After some great conversation he shared that he could recreate the cover for me or do a Reimagination of the classic cover which is what I opted for. Mr. Layton was even kind enough to “include” me in the creative process, and in hindsight these personal interactions became the foundation of my favorite piece and the memories that can become a cornerstone to any comic book collection. Really isn’t it the “connection” to our collections that make them special?
Collecting Original art doesn’t have to be too expensive either….you can start with panels (the inside pages of a comic book) and if you don’t pick the hottest artists, titles or sequences many can be had for under $100. As a rule of thumb Covers are the most expensive and sought after item as they are typically the visual that most collectors associate with – and they just plain look cool! Then Splash pages – which are pages inside the book featuring one large picture. From there…the characters on a page….what they are doing….etc….all affect the value.
You can build a collection around your favorite artists, stories, characters, commission pieces, etc….literally the options are so vast just let your imagination run wild and most importantly have fun.
Mr. Bob Layton is one of the legends of the comic book industry whose influence and work has spanned beyond the medium and into television and feature films. If you’ve seen the Iron Man movies, then you’re familiar with Bob’s work (along with his creative partner David Michelinie), who reinvented the Iron Man comic, taking it from near-cancellation to one of comics’ all-time bestselling series. Numerous concepts and characters that David and Bob created are represented on the silver screen in the Iron Man movies (where Bob has acted as the film’s story consultant).
When someone commissions you to re-imagine a classic cover what is your creative process? How do you find time in your busy schedule to get these done?
My commission schedule is sporadic, to tell the truth. Between my convention appearances, freelance comic work and my Hollywood screenwriting duties, there’s usually a narrow window where I can fit in a few commissioned works of comic art. That’s why I always include a disclaimer that it may take 4-8 weeks to complete a commission. However, I always make an effort to complete the work in a timely fashion on a “first come-first served” basis.If it is an original composition, I’ll generally submit a preliminary sketch to the commission client for their approval before completing the final product.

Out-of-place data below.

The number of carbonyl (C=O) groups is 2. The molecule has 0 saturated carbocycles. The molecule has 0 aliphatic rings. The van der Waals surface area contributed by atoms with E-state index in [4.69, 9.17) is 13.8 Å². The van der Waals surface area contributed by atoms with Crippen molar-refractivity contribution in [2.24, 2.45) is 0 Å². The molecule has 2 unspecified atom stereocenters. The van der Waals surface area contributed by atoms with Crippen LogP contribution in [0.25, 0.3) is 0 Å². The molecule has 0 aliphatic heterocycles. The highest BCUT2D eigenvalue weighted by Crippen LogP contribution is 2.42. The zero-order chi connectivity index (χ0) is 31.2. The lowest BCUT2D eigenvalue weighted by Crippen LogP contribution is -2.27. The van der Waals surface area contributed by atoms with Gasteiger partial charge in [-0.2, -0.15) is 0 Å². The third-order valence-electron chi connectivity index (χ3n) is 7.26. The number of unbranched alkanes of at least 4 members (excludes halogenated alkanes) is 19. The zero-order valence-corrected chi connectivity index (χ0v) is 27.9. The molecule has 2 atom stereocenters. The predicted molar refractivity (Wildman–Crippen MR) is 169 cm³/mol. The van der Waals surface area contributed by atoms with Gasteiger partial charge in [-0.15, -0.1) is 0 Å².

Do you have a cover or piece you have drawn that is your personal favorite?
I love my “Demon in a Bottle” cover for Iron Man #128. It is my most requested recreation cover. However, I limit myself to only doing one of those per year, so I don’t flood the market with them.
A favorite story line you wrote/drew that you are most proud of?
“Demon in a Bottle”, the Iron Man Camelot saga, Solar: Alpha and Omega, The X-O Manowar Time Travel storyline and all of my stories on “The Second Life of Dr. Mirage”.
Is there a comic or character you haven’t drawn yet but would like to get your hands on?
DC’s Adam Strange and Challengers of the Unknown.
Did you collect anything when you were growing up?
I was an avid comic book collector when I was young but gave it up when I turned pro. As my mentor Dick Giordano admonished me while I was his apprentice; “You can’t be a Seller AND a Buyer.”
Do you collect anything today?
Not really. I used to have a complete Marvel collection but sold it shortly after becoming a professional. And I really don’t follow mainstream comics anymore.
You have definitely expanded your reach beyond your massive comic influences to Hollywood now….are there any upcoming projects you would like to share with readers?
Can’t talk about much. (Loose lips sinks ships) I’m currently working on a rewrite of a Zombie movie that I was hired to script doctor.And I just finished the third draft of “Mettle”, a major motion picture, that I wrote for Edward James Olmos’ production company.
You can read more about Bob Layton’s current and upcoming projects on his website where he is also accepting commision requests.
Let us know if you decide to get a commission from Mr Layton or any artist for that matter. We would love to hear your story and see the final product! We believe this is a part of the hobby that many haven’t yet had the chance to experience and may be the most rewarding of all!
So call it a sign….I decide to start up this sports card collecting blog and magically in the mail arrives a package from Upper Deck! Mind you I haven’t purchased much wax in the past few years overall and didn’t even remember sending in any redemption cards lately.
As I read the letter of apology Upper Deck sent stating that they do their best to replace cards which didn’t end up getting created with ones of equal or similar value. I dug up my old Upper Deck Redemption log-in and saw that they in fact did owe me 4 cards all dating back between July & September of 2009!!!
One of the cards was one I actually redeemed – Mario Chalmers – Signature Collection.
The other Signature Collection I was supposed to receive (Wilson Chandler) had been replaced by Mo Williams.
An SP Game Used Auto redemption of Rajon Rondo & Mo Williams was replaced by a Glen Davis & Larry Johnson Radiance Auto.